A widespread outbreak of salmonellosis among songbirds, especially Pine Siskins and goldfinches, has claimed the lives of untold numbers of the birds in the last few months. To slow the spread of the disease, which is caused by salmonella bacteria, some state wildlife agencies and wildlife rehabilitation groups have encouraged people to take down their bird feeders and baths.
Birds in the Pacific Northwest and in southwestern Canada were hit hard earlier this winter, according to Dan Grear, a wildlife disease ecologist at the U.S. Geological Survey National Wildlife Health Center. More recently, outbreaks have been reported in the Carolinas, Georgia, West Virginia, Alabama, Texas, and several areas of California.
In February, the California Department of Fish and Wildlife said it had been “inundated with calls from residents who are finding sick or dead finches at bird feeders. Most reports have come from locations on California’s Central Coast, the San Francisco Bay Area, and Sierra Nevada communities.”
The agency’s statement identified salmonellosis as the cause and encouraged residents to remove feeders and baths. “Salmonellosis occurs periodically in Pine Siskins in some winters throughout their range,” said Krysta Rogers, an avian disease specialist with the California DFW. “When large numbers of Pine Siskins congregate, the disease can spread rapidly, causing high mortality. Most birds die within 24 hours of infection.”
In early March, on the other side of the country, the South Carolina Department of Natural Resources issued a similar statement, asking residents to take down feeders until early April, when Pine Siskins start to head north.
Jennifer Gordon of the wildlife rehab nonprofit Carolina Waterfowl Rescue said her organization has treated dozens of sick siskins, as well as House and Purple Finches and American Goldfinches. Most birds don’t respond to treatment and are euthanized.
Dan Grear of the USGS National Wildlife Health Center says salmonellosis infections in feeder birds are common in winter and early spring as the birds congregate to feed. “The number of cases during winter months in songbirds and in pigeons and doves that frequent garden bird feeders probably is significantly underreported,” so it is impossible to say how widespread the problem is right now. “The wildlife health community ends up looking at the really big obvious events, like in the Northwest this winter, but we don’t have the capacity to track down all the others.”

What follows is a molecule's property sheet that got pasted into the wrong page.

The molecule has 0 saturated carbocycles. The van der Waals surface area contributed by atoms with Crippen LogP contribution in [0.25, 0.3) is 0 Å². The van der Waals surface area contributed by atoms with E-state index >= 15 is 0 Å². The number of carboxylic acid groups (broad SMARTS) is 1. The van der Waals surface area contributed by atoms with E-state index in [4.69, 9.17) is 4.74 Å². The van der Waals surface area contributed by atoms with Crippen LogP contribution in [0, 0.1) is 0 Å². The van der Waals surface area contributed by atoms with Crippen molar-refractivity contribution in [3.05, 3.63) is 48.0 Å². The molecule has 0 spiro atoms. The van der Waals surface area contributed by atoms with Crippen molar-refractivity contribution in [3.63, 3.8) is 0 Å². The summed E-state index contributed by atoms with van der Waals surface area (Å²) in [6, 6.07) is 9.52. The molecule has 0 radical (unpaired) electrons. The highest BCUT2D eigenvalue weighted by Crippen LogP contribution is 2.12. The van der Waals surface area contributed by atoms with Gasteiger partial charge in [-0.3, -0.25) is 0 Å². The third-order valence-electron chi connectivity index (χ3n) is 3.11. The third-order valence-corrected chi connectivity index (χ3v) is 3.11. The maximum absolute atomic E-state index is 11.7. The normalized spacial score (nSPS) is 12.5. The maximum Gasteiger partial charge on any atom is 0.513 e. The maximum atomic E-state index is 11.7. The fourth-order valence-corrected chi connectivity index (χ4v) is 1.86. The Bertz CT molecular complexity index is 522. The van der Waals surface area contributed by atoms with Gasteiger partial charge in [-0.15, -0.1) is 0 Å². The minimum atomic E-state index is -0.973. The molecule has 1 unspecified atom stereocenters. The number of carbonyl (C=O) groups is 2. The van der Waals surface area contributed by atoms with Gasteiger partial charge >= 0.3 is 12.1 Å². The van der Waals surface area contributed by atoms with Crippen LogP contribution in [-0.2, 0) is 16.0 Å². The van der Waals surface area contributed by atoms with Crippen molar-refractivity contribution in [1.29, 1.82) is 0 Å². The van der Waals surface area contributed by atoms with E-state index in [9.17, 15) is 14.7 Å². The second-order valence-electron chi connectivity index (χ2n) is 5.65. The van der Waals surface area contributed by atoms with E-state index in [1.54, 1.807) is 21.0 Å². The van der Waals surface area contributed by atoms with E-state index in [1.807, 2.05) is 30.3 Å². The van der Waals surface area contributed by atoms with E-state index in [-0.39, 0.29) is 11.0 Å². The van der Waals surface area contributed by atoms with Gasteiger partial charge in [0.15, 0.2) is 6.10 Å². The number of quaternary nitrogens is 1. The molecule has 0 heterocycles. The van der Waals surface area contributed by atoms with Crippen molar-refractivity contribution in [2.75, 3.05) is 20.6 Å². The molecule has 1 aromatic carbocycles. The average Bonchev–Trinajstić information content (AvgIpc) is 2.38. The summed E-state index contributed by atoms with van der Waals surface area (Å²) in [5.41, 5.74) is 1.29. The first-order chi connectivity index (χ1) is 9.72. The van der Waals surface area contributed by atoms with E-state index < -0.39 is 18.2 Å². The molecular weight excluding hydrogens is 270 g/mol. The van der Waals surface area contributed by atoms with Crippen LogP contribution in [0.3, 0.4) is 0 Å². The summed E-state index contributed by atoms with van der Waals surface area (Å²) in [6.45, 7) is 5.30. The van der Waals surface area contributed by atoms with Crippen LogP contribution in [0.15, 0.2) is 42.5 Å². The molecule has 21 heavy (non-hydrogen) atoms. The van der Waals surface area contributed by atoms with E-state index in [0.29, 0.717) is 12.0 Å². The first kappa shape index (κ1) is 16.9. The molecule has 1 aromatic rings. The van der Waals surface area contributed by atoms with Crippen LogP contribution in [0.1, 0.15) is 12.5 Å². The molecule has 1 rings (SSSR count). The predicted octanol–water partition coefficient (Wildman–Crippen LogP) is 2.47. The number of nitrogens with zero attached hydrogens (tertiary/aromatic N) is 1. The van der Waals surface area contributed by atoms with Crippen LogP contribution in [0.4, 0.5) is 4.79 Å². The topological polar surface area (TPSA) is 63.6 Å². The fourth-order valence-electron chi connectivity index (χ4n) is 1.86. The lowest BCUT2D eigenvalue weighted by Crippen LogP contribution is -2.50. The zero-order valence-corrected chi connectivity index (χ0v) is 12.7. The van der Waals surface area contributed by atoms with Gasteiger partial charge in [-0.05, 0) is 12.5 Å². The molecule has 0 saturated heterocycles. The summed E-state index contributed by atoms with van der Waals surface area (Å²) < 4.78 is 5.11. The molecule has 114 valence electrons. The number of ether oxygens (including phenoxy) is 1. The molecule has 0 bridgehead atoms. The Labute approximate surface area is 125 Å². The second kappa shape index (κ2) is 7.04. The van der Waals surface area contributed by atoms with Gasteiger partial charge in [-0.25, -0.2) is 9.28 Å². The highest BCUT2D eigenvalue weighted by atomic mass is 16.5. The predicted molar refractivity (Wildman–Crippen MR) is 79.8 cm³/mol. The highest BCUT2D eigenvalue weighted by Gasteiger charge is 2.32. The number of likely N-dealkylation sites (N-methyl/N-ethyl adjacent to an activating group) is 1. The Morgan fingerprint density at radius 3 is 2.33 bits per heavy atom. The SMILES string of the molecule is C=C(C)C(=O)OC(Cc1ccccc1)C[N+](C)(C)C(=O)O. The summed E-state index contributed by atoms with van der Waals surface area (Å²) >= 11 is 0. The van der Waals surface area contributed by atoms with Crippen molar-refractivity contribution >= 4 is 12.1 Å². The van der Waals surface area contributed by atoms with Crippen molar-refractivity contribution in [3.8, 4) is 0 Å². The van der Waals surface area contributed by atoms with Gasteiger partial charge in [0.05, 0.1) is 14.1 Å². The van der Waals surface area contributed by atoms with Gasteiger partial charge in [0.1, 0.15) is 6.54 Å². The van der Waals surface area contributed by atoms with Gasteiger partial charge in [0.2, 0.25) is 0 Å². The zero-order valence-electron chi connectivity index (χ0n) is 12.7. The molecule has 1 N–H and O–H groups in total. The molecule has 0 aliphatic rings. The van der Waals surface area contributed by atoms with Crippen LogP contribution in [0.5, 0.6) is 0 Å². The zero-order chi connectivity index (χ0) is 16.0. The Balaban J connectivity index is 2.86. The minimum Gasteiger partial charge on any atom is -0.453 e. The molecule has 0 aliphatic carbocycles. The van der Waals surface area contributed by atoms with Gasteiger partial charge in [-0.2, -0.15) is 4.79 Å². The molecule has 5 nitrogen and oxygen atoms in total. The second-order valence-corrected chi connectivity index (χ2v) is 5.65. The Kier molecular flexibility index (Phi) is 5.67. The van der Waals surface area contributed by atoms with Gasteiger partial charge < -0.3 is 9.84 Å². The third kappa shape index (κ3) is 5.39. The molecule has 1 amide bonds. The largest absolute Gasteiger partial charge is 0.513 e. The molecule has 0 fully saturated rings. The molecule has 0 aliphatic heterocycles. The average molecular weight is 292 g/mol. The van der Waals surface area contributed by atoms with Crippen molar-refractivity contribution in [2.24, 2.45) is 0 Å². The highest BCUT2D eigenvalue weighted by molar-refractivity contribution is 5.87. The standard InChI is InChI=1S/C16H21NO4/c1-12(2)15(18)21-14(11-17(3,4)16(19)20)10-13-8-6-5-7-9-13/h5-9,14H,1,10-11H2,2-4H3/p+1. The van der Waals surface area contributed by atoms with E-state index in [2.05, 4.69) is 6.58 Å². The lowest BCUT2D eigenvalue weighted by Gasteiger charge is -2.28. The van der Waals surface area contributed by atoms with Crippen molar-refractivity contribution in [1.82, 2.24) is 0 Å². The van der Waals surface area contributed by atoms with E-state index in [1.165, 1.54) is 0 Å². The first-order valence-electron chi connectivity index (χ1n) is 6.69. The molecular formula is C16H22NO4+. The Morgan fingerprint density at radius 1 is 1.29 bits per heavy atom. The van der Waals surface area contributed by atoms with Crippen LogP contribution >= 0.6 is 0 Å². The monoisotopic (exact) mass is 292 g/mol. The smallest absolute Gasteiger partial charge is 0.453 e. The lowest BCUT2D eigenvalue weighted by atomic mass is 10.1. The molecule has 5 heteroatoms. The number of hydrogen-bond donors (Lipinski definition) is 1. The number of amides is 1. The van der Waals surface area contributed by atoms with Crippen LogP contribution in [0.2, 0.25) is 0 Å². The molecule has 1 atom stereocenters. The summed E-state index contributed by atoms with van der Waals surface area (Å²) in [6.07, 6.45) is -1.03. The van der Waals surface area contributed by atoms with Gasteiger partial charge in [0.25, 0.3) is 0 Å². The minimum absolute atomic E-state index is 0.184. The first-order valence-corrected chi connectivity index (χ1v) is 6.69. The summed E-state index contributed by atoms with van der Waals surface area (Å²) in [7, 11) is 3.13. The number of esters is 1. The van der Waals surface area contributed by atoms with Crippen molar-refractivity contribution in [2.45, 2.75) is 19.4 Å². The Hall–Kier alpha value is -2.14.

What you should do
If you have a bird feeder or bath and live in one of the affected areas, take them down for at least a few weeks or until local wildlife agencies say it’s okay to put them back.
Meanwhile, clean your feeders and baths to kill any potential bacteria. Grear and other experts recommend cleaning with a 10% household bleach solution (9 parts water:1 part bleach) and removing any spilled and potentially contaminated feed from under the feeder. Clean the feeders, bird baths, and any items contaminated with bird droppings in an outdoor space or in another area of your home that is not used for food preparation or bathing.
Salmonellosis can also affect people, pets, and livestock, making it even more important to remove potentially contaminated seed. Gordon says dogs have become sick after finding and eating lethargic or dead birds.
If you find dead birds in your yard, Gordon says you shouldn’t touch them with your hands. Use gloves and either bury them or double bag them and place them in the trash. Some state wildlife agencies have online forms for reporting dead birds or other wildlife.
If you live in an area where no cases have been reported this winter or spring, don’t assume the disease isn’t present. It may be worth contacting a local wildlife agency or rehabber to ask if it’s safe to keep feeders up. And keep a close eye on any siskins or other finches. When the birds are sick, they’re often hunched over, stand on the ground, or have discharge around the eyes.
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